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Seattle Seahawks: Three Things Russell Wilson Must Do in Week 1

The Second-year Quarterback Leads His Team on the Road at Carolina on Sunday

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Seattle Seahawks: Three Things Russell Wilson Must Do in Week 1
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After a historic rookie season, Russell Wilson faces high expectations in 2013 for the Seattle Seaha …

COMMENTARY | Though he's not the tallest NFL play-caller, Russell Wilson faces the pressure of standing taller than he ever has before leading up to the Seattle Seahawks' first game of the 2013 season on Sunday in Carolina.

Everywhere you look, the second-year quarterback -- who produced a historic rookie season en route to leading his team to the postseason and earning a Pro Bowl nod -- is in the media spotlight. From magazine covers to video game commercials to television interviews, Wilson is on a sports hot streak.

It's easy to see why.

He's coming off a campaign in which he tied Peyton Manning's rookie record for touchdown passes (26). He orchestrated Seattle's run into the postseason that culminated in a heartbreaking 30-28 loss to Atlanta in the divisional playoffs, but one where Wilson again pulled his team out of a deficit.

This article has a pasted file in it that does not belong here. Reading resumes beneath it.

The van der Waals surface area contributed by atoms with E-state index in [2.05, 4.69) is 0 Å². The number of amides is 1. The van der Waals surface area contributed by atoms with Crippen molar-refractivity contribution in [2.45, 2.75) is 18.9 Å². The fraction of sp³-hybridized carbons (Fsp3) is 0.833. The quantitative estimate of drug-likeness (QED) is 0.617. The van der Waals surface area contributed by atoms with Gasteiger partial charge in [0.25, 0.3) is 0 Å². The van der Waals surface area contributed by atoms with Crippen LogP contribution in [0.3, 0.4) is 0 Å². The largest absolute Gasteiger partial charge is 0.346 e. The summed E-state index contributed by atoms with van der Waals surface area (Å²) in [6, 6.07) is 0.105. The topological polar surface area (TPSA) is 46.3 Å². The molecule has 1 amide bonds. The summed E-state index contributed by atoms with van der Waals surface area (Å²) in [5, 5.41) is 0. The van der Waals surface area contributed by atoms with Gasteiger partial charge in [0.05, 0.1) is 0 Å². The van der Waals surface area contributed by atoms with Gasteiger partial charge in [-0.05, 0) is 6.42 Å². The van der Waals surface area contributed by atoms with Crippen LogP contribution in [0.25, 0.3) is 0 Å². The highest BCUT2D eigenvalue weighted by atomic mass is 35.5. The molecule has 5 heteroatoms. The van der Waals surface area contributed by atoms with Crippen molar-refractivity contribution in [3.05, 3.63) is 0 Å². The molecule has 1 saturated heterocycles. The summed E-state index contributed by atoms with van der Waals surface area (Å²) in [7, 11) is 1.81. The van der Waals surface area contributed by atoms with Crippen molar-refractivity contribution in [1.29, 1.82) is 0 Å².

Last year, he stayed cool under the pressure of the NFL. He opened eyes across the league with his arm and feet. Off the field, he showed the kind of charisma that Johnny Manziel's handlers would pay money and give some cattle for.

Wilson and the Seahawks are facing the loftiest of lofty expectations as favorites to win a Super Bowl ring. ESPN has them No. 1 in its power rankings, and so do others. In Week 1, he travels to North Carolina to face a Panthers team that started last year with a record of 1-6, including a loss to these same Seahawks.

The momentum is on Wilson's side right now. People have hopped on his bandwagon. However, nothing could tip a bandwagon over faster than a lackluster Week 1 performance. Can you imagine the national narrative if Cam Newton -- who faced similar expectations after his rookie season -- outperforms the younger Wilson?

It won't be a cake-walk, as some Seahawk fans eagerly are suggesting. Starting the season at 10 a.m. Southwest Alaska time on the East Coast is difficult enough, let alone against a team that won its final four games of the regular season.

But if Wilson is to clear the high bar he has set for himself, he'll have to stick to a few things:

1. Let Marshawn Lynch, Seattle's Backfield Eat 'Em Up

While this may make fantasy owners who selected Wilson as their QB cringe (I, myself, am guilty as charged), this is the formula that propelled Seattle last year.

Seattle is a running team. It led the NFL in rushing attempts last year at 536. It has the league's most bruising back in Lynch. It has an athlete in rookie Christine Michael. Robert Turbin can also provide some quickness.